Category Archives: Developers

Processing Our Data

Currently taking place on the Clearspring blog is a four part series about how our team processes tens of billions of unique, new data points on a daily basis.

In storage terms, we ingest 4 to 5 TB of new data each day; that could easily double in 12-18 months. That data must be processed as live streams, re-processed from the archive as new algorithms are developed and able to be queried in flexible ways. An interesting mix of batch, live and hybrid jobs are employed.

So head on over to the Clearspring blog to learn all about the wizardry!

Clearspring’s Big Data Architecture, Part 1

This is the first post in a three part series that will describe the data analytics architecture Clearspring has created to process large amounts of semi-structured data.  Check out post 2 and post 3 when you’re done reading this post.

On a daily basis, the Clearspring network yields tens of billions of new, unique data points. In storage terms, we ingest 4 to 5 TB of new data each day; that could easily double in 12-18 months. That data must be processed as live streams, re-processed from the archive as new algorithms are developed and able to be queried in flexible ways. An interesting mix of batch, live and hybrid jobs are employed. To keep pace with a rapidly expanding network, the architecture must not only efficiently handle the current set of tasks, but it must also enable significant growth while guarding against hardware and software faults. To satisfy these needs, we built an entire software suite that leverages open source technologies and many in-house software components.


Desired System Characteristics and Challenges

  1. Efficient and reliable storage of large amounts of data on unreliable machines in a distributed system with fast writes, data partitioning and replication, and data streaming capabilities.
  2. Knowledge discovery.  Our system consumes a large amount of raw data that in and of itself is not very interesting so we need to be able to extract the interesting information by analyzing large streams of data from multiple sources.
  3. Management of distributed resources.  We wanted the system to distribute jobs in the cluster, determine when it is safe to execute the job, report failures, and provide a nice GUI to visualize the current state of the cluster.
  4. Speed.  The small things add up when you do them over a billion times.  For example, if we have 2.5 billion messages and we shave 1 millisecond (.001 seconds) off the time it takes to process a single event we will have saved nearly 29 days of computation time.  In our case, milliseconds matter!

There are many systems available that provide some of the characteristics listed above, including  Enterprise SANsHDFSOpen Stack (Swift),CouchDBRedisElephantDBVoldemortHadoopCassandra, and others.   While we do use some of these projects for various components of our architecture, as an example we use Cassandra for our distributed counting system that keeps track of how many times a URL is shared and serves over 200M view requests daily, the primary system we use for our distributed processing needs is a project we call Hydra.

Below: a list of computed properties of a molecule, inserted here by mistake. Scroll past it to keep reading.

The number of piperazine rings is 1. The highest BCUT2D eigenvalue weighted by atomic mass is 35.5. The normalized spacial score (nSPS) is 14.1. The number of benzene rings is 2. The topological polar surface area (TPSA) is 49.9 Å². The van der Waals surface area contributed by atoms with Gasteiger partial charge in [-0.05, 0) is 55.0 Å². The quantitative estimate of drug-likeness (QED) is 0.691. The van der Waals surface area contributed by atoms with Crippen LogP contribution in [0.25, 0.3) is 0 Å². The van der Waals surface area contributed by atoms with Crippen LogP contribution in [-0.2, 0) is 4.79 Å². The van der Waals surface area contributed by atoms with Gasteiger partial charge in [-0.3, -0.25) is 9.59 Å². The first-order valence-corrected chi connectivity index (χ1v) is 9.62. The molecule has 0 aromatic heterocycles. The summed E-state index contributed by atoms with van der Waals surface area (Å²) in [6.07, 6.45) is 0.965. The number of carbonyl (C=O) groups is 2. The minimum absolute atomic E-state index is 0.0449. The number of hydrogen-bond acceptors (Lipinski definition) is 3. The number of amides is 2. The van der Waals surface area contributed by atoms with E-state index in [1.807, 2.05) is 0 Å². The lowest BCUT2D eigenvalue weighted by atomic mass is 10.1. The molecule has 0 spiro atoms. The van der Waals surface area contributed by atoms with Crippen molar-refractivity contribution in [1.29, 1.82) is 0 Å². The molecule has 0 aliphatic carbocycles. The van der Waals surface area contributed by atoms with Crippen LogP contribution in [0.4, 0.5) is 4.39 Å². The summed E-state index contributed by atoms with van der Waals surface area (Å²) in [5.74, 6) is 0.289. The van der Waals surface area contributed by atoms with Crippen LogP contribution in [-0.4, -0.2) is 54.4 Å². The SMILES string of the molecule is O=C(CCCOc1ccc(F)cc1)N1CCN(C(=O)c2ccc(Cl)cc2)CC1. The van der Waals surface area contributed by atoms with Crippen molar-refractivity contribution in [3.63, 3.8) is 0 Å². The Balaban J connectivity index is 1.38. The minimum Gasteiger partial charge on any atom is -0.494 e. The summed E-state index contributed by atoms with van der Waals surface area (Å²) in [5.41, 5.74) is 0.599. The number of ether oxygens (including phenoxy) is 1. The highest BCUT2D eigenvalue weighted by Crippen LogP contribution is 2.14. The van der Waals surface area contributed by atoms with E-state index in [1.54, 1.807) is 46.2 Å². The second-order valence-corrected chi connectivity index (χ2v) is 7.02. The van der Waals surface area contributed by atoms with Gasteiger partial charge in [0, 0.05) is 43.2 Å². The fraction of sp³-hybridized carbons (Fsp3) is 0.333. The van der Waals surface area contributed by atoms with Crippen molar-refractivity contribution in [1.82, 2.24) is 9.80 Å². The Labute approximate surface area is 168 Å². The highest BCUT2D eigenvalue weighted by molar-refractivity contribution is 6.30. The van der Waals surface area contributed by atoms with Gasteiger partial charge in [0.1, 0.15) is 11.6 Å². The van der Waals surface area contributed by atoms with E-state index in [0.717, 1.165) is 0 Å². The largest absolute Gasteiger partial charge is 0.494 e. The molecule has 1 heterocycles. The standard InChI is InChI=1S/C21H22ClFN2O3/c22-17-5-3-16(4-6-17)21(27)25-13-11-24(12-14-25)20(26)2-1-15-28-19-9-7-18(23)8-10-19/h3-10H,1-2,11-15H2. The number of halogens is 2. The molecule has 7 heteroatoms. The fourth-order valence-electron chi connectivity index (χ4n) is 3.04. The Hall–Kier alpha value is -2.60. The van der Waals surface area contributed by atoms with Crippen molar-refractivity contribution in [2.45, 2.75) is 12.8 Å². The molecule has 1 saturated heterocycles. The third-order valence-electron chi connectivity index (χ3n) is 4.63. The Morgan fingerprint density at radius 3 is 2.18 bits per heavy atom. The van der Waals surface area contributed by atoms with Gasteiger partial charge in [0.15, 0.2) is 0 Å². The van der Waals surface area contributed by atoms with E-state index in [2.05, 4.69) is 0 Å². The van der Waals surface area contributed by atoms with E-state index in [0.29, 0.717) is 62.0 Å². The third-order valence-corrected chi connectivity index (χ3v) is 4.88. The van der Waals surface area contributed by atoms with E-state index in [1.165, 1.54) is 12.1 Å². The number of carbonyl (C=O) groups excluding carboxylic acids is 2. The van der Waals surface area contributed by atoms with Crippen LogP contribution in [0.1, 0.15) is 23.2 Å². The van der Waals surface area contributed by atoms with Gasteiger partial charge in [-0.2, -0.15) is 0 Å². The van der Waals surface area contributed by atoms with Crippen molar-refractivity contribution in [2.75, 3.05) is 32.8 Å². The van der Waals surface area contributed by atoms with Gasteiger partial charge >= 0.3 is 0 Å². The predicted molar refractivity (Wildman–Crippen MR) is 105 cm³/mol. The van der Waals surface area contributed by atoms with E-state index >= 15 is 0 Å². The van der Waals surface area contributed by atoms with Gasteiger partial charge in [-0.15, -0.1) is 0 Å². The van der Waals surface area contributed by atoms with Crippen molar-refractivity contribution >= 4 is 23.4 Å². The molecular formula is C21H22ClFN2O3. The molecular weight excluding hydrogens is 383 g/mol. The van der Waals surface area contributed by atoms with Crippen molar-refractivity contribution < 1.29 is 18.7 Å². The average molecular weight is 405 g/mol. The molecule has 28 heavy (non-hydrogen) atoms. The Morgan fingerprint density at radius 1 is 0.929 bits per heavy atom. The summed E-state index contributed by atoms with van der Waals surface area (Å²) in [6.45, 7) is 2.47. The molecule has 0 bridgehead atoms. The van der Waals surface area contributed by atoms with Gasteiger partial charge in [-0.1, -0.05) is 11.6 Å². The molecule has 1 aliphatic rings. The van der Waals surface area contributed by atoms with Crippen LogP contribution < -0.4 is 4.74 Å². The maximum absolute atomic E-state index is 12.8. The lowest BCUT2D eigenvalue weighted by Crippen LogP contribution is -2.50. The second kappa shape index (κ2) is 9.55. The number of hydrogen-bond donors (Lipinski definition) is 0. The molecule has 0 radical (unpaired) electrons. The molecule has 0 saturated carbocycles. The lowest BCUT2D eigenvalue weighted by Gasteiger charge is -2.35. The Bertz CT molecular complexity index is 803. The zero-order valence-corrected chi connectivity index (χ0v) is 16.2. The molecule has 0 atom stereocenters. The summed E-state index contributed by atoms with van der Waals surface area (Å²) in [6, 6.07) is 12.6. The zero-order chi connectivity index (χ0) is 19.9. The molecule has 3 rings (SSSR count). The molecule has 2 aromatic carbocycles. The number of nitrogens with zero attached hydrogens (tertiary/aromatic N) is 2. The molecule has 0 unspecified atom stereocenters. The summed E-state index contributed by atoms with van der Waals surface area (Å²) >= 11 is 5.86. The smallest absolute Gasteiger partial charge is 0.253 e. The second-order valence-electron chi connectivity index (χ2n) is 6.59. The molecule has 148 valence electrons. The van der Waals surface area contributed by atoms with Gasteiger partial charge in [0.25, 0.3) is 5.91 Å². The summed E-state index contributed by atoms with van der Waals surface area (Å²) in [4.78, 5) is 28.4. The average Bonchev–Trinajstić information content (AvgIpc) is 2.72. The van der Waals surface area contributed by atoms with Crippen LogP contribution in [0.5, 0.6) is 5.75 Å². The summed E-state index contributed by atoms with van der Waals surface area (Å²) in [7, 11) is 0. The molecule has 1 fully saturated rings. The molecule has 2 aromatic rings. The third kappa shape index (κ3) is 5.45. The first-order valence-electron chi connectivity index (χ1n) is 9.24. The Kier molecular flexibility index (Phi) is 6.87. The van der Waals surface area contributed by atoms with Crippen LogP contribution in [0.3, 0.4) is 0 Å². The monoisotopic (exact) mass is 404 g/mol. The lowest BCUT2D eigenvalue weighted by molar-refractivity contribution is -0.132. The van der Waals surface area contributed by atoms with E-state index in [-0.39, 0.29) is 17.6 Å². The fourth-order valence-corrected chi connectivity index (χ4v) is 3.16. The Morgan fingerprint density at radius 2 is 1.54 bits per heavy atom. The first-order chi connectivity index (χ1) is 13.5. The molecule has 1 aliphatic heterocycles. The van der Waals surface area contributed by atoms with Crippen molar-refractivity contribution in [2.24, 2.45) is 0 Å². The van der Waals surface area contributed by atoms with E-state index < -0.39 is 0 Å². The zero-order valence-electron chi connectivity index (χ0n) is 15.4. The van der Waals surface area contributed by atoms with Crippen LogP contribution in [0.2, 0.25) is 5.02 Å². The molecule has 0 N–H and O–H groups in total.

The Hydra system we created internally has four main functional areas:
  1. Capability to partition, store, and stream data in a distributed system.
  2. Software that takes an input data stream, processes that data (filtering, counting, membership detection, etc) and then stores the batch output in Berkley DB JE which uses sequential writes and indexes the batch output for fast reads.
  3. A set of software modules that enable ad-hoc queries against tree-based data structures.
  4. Command and control subsystem responsible for monitoring and executing jobs in the cluster.


Streaming and Splitting Data

We have too much raw data to store on a single machine and we were not interested in purchasing an enterprise SAN capable of storing petabytes of data.  While we looked at several distributed file systems like HDFS, GlusterFS, and others we ended up going with a standard ext3 filesystem and implemented our own distribution and replication framework on top of that standard file system. There are two standard modules, Splitters and Stream Servers.


The Splitter consumes an input stream from a data source.  The data source could be a flat file on the local system, an input stream sourced by a Stream Server, a firehose of data exposed via an API, or any other source you can think of.  The format of the source data from the stream is described to the splitter (in the near future we will be using Zookeeper to store stream formatting information).  Each splitter consumes a sub-set of the data based on a hash function. The Splitter then uses the stream format information and the job configuration script (usually a JSON file) to filter, transform, and create data elements which will be stored in n partitions on the local file system.  After a checkpoint is reached (all available input data has been consumed or some time limit has been reached), the files the Splitter stores are made available to other processes in the cluster via the Stream Servers.